How Long Does The Coronavirus Last On Different Surfaces?
CoronaVirus Infection; World Statistics
With the current statistics being reported as global cases are 537,177 while the number of deaths being is 24,126 and the number of people who have fully recovered is 124,440 as of 27.03.2020 12:55GMT+3
As the world is grabbling to understand how to deal with the coronavirus, supermarkets and shops are running out of cleansing and cleaning supplies such as sanitizers and medicated soap.
While on the one hand, we are encouraging people to #DoThe5 the question that begs to be answered is how long does the coronavirus last on subway rail, kitchen counter, plastics, stain steel, paper among others
Corona Virus (Covid-19) Attaches on Surfaces
According to a new analysis, it has been discovered that the virus can stay in an infected atmosphere for up to 3 hours, 4 hours on copper, up to 24 hours on cardboard, plastic, and stainless steel up to 72 hours.
The analysis which was was published initially by medRxiv on March 11 can be accessed on https://www.medrxiv.org, while an updated version was released on March 17 by The New England Journal of Medicine can be accessed https://www.nejm.org
From the analysis, one can deduce that the virus survives longer on manufactured surfaces than on natural elements aside from copper while it lasts only 4 hours.
It would be significant, therefore that individuals try to disinfect every surface that may be exposed to the virus to minimize the infections and in time, eradicate the virus.
Much as the Centers for Disease Control and Prevention (CDC) may test these surfaces, it remains to stat that data cannot be used to determine whether transmission may have or will occur after those times have elapsed.
In other words, it’s not clear if the viral particles on these surfaces can infect people after these times of exposure have elapsed.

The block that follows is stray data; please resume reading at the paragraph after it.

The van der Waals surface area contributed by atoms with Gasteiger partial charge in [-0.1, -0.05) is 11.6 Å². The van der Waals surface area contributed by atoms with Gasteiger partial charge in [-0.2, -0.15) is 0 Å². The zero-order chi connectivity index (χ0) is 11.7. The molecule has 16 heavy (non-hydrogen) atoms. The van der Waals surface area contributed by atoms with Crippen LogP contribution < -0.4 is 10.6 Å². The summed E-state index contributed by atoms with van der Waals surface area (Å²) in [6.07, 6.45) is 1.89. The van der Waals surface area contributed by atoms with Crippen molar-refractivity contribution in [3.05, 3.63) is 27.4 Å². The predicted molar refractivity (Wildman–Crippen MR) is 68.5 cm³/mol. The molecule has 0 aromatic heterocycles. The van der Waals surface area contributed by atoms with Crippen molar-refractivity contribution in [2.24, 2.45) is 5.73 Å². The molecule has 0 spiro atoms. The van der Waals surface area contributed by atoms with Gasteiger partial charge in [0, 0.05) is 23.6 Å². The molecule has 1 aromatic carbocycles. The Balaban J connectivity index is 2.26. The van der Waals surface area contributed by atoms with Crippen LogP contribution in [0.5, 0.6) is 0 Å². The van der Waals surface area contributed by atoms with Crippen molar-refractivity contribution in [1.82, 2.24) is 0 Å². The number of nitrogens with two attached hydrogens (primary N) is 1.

Previously published papers and research on human coronaviruses have found that the virus can stay on surfaces — like metal, glass or plastic — for as long as nine days, unlike common flu viruses that last on surfaces for 48 hours.
Solution to the Coronavirus
However, it was also noted that when subject to higher temperatures of about 86 degrees Fahrenheit (30 degrees Celsius), the virus could die.
How households can deal with the virus COVID-19 can be wiped away effectively by using common disinfectants.
Household Disinfectants Can Inactivate Coronavirus
Household Disinfectants with 62-71% ethanol, 0.5% hydrogen peroxide or 0.1% sodium hypochlorite can inactivate coronaviruses within a minute.
In that regard, therefore, diluted household bleach solutions, alcohol solutions containing at least 70% alcohol, and most EPA-registered common household disinfectants should be used for disinfecting surfaces against the coronavirus.
For those who prefer homemade solutions, you can prepare bleach solution prepared by mixing 5 tablespoons (one-third cup) of bleach per gallon of water or 4 teaspoons of bleach per quart of water.
Caution On Bleach Usage
However, “never mix household bleach with ammonia or any other cleanser,” the CDC advised. Mixing common cleaners can create toxic fumes, according to a previous Live Science report. For example, when bleach is combined with an acidic solution, a chemical reaction produces chlorine gas, which can irritate the eyes, throat and nose. At high concentrations, that gas can cause breathing difficulties and fluid in the lungs, and at very high levels, it can lead to death, according to the report.
How Covid-19 Spreads
It’s possible that a person can be infected with the virus by touching a contaminated surface or object, “then touching their mouth, nose, or possibly their eyes,” according to the Centers for Disease Control and Prevention (CDC). “But this is not thought to be the main way the virus spreads.” Though the virus remains viable in the air, the new study can’t say whether people can become infected by breathing it in from the air, according to the Associated Press.
The virus is most likely to spread from person to person through close contact and respiratory droplets from coughs and sneezes that can land on a nearby person’s mouth or nose, according to the CDC.
Handling Coronavirus Infection Cases
If a person in a household is suspected or confirmed to have COVID-19, “clean and disinfect high-touch surfaces daily in household common areas,” according to the CDC’s recommendations. Common household areas include tables, hard-backed chairs, doorknobs, light switches, remotes, handles, desks, toilets and sinks.
What’s more, “As much as possible, an ill person should stay in a specific room and away from other people in their home,” they wrote. The caregiver should try to stay away from the ill person as much as possible; this means the ill person, if possible, should clean and disinfect surfaces themselves. If that’s not possible, the caregiver should wait “as long as practical” after an ill person uses the bathroom to clean and disinfect surfaces, according to the CDC.
For statistics updates please check https://www.worldometers.info/coronavirus/